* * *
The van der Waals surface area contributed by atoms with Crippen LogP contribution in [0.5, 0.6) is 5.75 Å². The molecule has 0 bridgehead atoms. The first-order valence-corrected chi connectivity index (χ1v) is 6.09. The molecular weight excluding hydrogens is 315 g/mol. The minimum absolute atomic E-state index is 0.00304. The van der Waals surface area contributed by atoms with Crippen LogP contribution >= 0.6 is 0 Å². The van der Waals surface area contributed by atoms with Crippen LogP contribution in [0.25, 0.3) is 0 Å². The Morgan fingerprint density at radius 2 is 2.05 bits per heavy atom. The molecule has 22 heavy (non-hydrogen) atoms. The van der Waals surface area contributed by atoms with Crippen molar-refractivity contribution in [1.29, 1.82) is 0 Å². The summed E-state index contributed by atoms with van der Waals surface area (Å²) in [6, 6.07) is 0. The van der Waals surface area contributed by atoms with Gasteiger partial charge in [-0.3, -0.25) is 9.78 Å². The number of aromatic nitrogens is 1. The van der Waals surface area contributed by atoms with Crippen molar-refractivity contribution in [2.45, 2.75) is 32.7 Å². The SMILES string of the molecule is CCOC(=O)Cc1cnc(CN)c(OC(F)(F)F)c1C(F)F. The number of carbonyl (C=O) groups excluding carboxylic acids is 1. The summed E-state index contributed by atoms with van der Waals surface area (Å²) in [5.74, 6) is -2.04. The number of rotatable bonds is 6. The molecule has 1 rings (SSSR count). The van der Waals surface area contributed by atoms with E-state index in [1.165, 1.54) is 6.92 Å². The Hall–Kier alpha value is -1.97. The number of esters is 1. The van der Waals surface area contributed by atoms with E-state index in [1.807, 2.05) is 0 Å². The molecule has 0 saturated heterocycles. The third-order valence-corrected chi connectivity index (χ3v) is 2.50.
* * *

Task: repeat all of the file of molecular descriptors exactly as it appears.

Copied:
The van der Waals surface area contributed by atoms with Crippen LogP contribution in [0.5, 0.6) is 5.75 Å². The molecule has 0 bridgehead atoms. The first-order valence-corrected chi connectivity index (χ1v) is 6.09. The molecular weight excluding hydrogens is 315 g/mol. The minimum absolute atomic E-state index is 0.00304. The van der Waals surface area contributed by atoms with Crippen LogP contribution >= 0.6 is 0 Å². The van der Waals surface area contributed by atoms with Crippen LogP contribution in [0.25, 0.3) is 0 Å². The Morgan fingerprint density at radius 2 is 2.05 bits per heavy atom. The molecule has 22 heavy (non-hydrogen) atoms. The van der Waals surface area contributed by atoms with Crippen molar-refractivity contribution in [1.29, 1.82) is 0 Å². The summed E-state index contributed by atoms with van der Waals surface area (Å²) in [6, 6.07) is 0. The van der Waals surface area contributed by atoms with Gasteiger partial charge in [-0.3, -0.25) is 9.78 Å². The number of aromatic nitrogens is 1. The van der Waals surface area contributed by atoms with Crippen molar-refractivity contribution in [2.45, 2.75) is 32.7 Å². The SMILES string of the molecule is CCOC(=O)Cc1cnc(CN)c(OC(F)(F)F)c1C(F)F. The number of carbonyl (C=O) groups excluding carboxylic acids is 1. The summed E-state index contributed by atoms with van der Waals surface area (Å²) in [5.74, 6) is -2.04. The number of rotatable bonds is 6. The molecule has 1 rings (SSSR count). The van der Waals surface area contributed by atoms with E-state index in [1.165, 1.54) is 6.92 Å². The Hall–Kier alpha value is -1.97. The number of esters is 1. The van der Waals surface area contributed by atoms with E-state index in [1.807, 2.05) is 0 Å². The molecule has 0 saturated heterocycles. The third-order valence-corrected chi connectivity index (χ3v) is 2.50.